Leveraging a tidal change: Woodford Sheppard Architecture

Jun 3 • Architects, Atlantic Canada, Rural • 2292 Views • No Comments on Leveraging a tidal change: Woodford Sheppard Architecture

By Phil Roberts…

 

As the first new architectural practice to have opened in Newfoundland in ten years, Woodford Sheppard Architecture is benefiting from the Atlantic province’s change of fortune. Chris Woodford and Taryn Sheppard opened their St. John’s-based studio at a time when Newfoundlanders seem ready to capitalize on that change, in numerous ways.

 

After suffering for decades with an underperforming economy and a constant exodus, offshore oil reserves have made Newfoundland one of the richest provinces in Canada. With a population that is increasing for the first time in almost 50 years, Newfoundlanders are optimistic about the future. “The ‘you can’t do that in Newfoundland way of thinking is evaporating with new entrepreneurs in Newfoundland,” says Chris.

 

In terms of the built environment, this has meant a willingness on the part of municipalities to break traditional moulds and be explorative. “St. John’s is the only urban centre and it wants to preserve its heritage,” describes Chris. “But the smaller towns in the rest of the province are looking to change their image.”

 

There are not many large scale projects in Newfoundland, so clients turn to smaller practices willing to take on projects of $3 million or less. Most practices in Newfoundland are purchased by mainland firms, something that Chris and Taryn have managed to avoid.

 

“We couldn’t see ourselves working for someone else,” says Taryn. “Having the freedom to approach projects the way we want is important to us.” Whereas established firms sometimes fail to take advantage of the topography of Newfoundland, Chris and Taryn borrow from the climate of their context.

 

“We try to make use of the rugged nature of the Newfoundland coastline, our high wind loads, high snow loads, and find an aesthetic in those details,” explains Taryn. This is especially true in the rural areas of the province that see an abundance of precipitation.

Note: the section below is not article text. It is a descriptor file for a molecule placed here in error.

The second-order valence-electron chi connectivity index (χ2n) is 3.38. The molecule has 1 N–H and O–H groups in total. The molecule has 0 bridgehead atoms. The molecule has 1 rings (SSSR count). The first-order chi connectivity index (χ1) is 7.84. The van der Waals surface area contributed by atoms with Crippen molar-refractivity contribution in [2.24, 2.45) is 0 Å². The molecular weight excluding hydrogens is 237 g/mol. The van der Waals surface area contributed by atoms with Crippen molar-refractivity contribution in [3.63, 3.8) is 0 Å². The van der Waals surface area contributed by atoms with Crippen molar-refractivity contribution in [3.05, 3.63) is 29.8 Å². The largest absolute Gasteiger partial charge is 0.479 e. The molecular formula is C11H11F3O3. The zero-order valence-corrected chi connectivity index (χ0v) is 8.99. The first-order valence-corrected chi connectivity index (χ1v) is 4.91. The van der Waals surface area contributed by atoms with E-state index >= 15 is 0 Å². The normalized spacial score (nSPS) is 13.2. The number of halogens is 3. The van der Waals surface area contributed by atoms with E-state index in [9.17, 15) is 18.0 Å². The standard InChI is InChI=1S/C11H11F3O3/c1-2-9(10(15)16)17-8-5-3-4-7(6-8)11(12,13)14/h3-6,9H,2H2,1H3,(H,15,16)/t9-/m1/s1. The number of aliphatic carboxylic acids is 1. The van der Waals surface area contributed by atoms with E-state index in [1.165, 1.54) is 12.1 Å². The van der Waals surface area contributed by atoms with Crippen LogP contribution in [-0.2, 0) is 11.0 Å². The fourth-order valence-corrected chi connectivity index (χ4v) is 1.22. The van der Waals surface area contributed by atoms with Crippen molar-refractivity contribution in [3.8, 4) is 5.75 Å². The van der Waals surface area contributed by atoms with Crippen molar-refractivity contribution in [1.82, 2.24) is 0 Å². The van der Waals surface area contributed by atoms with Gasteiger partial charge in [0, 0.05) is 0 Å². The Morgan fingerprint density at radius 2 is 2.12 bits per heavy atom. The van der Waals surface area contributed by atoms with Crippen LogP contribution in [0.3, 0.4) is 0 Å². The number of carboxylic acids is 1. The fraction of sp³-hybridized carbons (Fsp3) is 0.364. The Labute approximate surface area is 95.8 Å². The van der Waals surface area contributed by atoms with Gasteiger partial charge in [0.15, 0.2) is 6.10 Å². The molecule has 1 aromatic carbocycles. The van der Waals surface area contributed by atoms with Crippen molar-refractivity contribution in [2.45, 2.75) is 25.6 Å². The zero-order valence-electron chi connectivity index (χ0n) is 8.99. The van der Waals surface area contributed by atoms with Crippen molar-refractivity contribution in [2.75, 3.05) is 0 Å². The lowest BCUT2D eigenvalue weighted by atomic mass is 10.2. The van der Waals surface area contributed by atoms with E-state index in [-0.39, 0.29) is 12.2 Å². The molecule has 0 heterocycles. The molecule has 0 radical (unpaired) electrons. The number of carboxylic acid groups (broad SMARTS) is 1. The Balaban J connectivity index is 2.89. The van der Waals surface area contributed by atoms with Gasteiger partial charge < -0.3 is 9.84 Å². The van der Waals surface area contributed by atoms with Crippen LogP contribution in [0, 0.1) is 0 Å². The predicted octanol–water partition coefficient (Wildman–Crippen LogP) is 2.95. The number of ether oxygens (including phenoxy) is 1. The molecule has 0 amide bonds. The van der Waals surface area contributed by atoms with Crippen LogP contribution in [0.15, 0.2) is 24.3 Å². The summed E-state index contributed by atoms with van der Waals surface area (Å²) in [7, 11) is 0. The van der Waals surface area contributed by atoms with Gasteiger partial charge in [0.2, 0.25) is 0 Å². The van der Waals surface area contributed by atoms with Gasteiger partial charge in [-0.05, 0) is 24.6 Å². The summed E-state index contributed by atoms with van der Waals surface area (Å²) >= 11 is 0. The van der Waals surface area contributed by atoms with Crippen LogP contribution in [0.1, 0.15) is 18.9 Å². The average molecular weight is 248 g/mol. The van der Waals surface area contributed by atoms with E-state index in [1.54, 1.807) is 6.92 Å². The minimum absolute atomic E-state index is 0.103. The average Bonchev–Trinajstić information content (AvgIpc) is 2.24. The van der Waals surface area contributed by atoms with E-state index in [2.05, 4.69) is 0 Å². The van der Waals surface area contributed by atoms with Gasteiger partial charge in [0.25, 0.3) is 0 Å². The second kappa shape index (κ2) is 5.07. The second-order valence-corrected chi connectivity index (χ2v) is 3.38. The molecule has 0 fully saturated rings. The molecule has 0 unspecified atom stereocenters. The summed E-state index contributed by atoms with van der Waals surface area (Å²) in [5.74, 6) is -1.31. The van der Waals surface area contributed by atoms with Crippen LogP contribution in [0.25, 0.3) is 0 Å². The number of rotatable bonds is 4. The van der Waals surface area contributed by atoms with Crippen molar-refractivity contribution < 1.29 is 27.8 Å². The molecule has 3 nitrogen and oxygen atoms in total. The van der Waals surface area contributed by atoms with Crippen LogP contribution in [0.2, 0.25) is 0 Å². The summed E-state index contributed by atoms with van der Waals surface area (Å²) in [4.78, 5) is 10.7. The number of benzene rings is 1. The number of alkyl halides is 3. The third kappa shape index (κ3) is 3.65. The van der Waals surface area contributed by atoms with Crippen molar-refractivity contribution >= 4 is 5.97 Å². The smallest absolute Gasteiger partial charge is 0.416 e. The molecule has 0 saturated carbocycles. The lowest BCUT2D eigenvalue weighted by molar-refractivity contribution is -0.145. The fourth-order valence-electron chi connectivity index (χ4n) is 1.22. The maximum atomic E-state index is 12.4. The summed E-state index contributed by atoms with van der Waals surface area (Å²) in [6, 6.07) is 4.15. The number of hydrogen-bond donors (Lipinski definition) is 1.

The East Coast Trail on Newfoundland’s Avalon Peninsula, is one such area that could see a luxurious addition. The Avalon Peninsula, the most eastern part of Canada, could become more enjoyable with the inclusion of ‘glamping’, a concept of off the grid luxury hospitality in wooded areas. The client behind the project wants the hotel room size glamping units placed along the trail as added amenities.

Chris and Taryn see the units as visual markers on the landscape, improving the hiking experience. The units will also provide comfortable protection from the sometimes unmerciful climate and coarse landscape. The rocky coast with the fishing shack is an iconic image in Newfoundland,  a historical model from which they borrow to encourage people to hike.

 

In the St. John’s suburb of Paradise, they proposed a corporate live-work campus for an offshore oil company, that would preserve nearby existing wetlands as an amenity for the workers. Paradise is one of the fastest growing communities in the country, but it is developing with little concern to mass transit or wetland conservation.

 

The corporate campus would seek to be an example for how the natural aspects of Newfoundland can be enjoyed, even in a corporate setting. The idea is to let the natural setting be a respite for the employees, and reduce the feeling of seclusion prevalent in many corporate campuses.

In a province that has no school of architecture, practices like Woodford Sheppard Architecture are well positioned to teach the public how the built environment should complement the beauty of their province. “A lot of the questions that have been debated in architecture schools across Canada for decades are only now being debated in Newfoundland,” says Chris.

 

With Newfoundlanders returning to the ‘Rock’, and the arrival of temporary workers for the offshore oil sector, issues concerning master planning and density are influencing the province’s development.

 

Taryn believes that despite the lack of familiarity in dealing with a building boom,  there’s still a way to get people to enjoy the architecture of their communities. “We just try to encourage an appreciation for the natural landscape of Newfoundland.”

 

Phil Roberts is the creative director of sixty7 Architecture Road.

All images courtesy of Woodford Sheppard Architecture.

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